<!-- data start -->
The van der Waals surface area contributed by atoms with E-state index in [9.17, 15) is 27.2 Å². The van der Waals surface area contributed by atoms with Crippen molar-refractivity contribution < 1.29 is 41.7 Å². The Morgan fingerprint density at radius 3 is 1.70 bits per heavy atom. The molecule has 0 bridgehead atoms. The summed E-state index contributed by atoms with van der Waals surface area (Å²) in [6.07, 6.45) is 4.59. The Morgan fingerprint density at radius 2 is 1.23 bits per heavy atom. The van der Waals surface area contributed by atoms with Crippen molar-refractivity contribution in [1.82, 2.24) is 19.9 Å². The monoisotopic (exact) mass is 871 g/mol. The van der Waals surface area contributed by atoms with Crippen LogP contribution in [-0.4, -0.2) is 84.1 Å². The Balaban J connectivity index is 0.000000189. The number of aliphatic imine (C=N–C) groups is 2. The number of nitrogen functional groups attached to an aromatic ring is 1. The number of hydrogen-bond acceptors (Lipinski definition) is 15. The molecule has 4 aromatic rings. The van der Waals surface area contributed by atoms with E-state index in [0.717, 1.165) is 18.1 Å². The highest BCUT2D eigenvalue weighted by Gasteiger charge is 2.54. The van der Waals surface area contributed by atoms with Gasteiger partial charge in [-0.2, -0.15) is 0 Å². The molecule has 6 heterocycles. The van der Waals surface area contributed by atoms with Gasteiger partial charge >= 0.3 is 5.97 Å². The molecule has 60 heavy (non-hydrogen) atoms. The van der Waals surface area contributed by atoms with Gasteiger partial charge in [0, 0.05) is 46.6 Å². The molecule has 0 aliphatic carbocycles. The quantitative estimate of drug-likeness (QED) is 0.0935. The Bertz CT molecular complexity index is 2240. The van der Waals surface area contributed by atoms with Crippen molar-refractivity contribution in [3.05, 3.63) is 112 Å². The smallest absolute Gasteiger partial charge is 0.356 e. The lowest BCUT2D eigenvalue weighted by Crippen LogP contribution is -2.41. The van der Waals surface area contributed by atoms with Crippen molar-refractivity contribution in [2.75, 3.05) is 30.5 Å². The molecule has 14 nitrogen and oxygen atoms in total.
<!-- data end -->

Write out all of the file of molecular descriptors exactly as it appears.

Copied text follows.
The van der Waals surface area contributed by atoms with E-state index in [9.17, 15) is 27.2 Å². The van der Waals surface area contributed by atoms with Crippen molar-refractivity contribution < 1.29 is 41.7 Å². The Morgan fingerprint density at radius 3 is 1.70 bits per heavy atom. The molecule has 0 bridgehead atoms. The summed E-state index contributed by atoms with van der Waals surface area (Å²) in [6.07, 6.45) is 4.59. The Morgan fingerprint density at radius 2 is 1.23 bits per heavy atom. The van der Waals surface area contributed by atoms with Crippen molar-refractivity contribution in [1.82, 2.24) is 19.9 Å². The monoisotopic (exact) mass is 871 g/mol. The van der Waals surface area contributed by atoms with Crippen LogP contribution in [-0.4, -0.2) is 84.1 Å². The Balaban J connectivity index is 0.000000189. The number of aliphatic imine (C=N–C) groups is 2. The number of nitrogen functional groups attached to an aromatic ring is 1. The number of hydrogen-bond acceptors (Lipinski definition) is 15. The molecule has 4 aromatic rings. The van der Waals surface area contributed by atoms with E-state index in [0.717, 1.165) is 18.1 Å². The highest BCUT2D eigenvalue weighted by Gasteiger charge is 2.54. The van der Waals surface area contributed by atoms with Gasteiger partial charge in [-0.2, -0.15) is 0 Å². The molecule has 6 heterocycles. The van der Waals surface area contributed by atoms with Gasteiger partial charge >= 0.3 is 5.97 Å². The molecule has 60 heavy (non-hydrogen) atoms. The van der Waals surface area contributed by atoms with Gasteiger partial charge in [0, 0.05) is 46.6 Å². The molecule has 0 aliphatic carbocycles. The quantitative estimate of drug-likeness (QED) is 0.0935. The Bertz CT molecular complexity index is 2240. The van der Waals surface area contributed by atoms with Crippen molar-refractivity contribution in [3.05, 3.63) is 112 Å². The smallest absolute Gasteiger partial charge is 0.356 e. The lowest BCUT2D eigenvalue weighted by Crippen LogP contribution is -2.41. The van der Waals surface area contributed by atoms with Crippen molar-refractivity contribution in [2.75, 3.05) is 30.5 Å². The molecule has 14 nitrogen and oxygen atoms in total.